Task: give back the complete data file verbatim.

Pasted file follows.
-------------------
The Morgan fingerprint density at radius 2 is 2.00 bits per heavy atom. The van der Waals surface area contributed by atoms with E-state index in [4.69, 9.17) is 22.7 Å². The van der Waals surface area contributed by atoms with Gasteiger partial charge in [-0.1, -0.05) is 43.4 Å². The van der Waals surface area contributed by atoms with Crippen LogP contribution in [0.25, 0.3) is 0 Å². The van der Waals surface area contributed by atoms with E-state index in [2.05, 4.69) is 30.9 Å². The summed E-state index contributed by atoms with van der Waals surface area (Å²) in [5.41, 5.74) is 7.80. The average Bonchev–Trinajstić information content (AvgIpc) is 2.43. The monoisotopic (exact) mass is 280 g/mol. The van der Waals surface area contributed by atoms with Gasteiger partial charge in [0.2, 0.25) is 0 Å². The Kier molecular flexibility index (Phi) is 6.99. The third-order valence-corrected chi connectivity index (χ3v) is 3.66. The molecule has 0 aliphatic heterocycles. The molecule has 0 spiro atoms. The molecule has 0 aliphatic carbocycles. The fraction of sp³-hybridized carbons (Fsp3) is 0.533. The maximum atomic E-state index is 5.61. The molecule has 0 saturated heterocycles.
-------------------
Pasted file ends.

The Morgan fingerprint density at radius 2 is 2.00 bits per heavy atom. The van der Waals surface area contributed by atoms with E-state index in [4.69, 9.17) is 22.7 Å². The van der Waals surface area contributed by atoms with Gasteiger partial charge in [-0.1, -0.05) is 43.4 Å². The van der Waals surface area contributed by atoms with Crippen LogP contribution in [0.25, 0.3) is 0 Å². The van der Waals surface area contributed by atoms with E-state index in [2.05, 4.69) is 30.9 Å². The summed E-state index contributed by atoms with van der Waals surface area (Å²) in [5.41, 5.74) is 7.80. The average Bonchev–Trinajstić information content (AvgIpc) is 2.43. The monoisotopic (exact) mass is 280 g/mol. The van der Waals surface area contributed by atoms with Gasteiger partial charge in [0.2, 0.25) is 0 Å². The Kier molecular flexibility index (Phi) is 6.99. The third-order valence-corrected chi connectivity index (χ3v) is 3.66. The molecule has 0 aliphatic heterocycles. The molecule has 0 spiro atoms. The molecule has 0 aliphatic carbocycles. The fraction of sp³-hybridized carbons (Fsp3) is 0.533. The maximum atomic E-state index is 5.61. The molecule has 0 saturated heterocycles.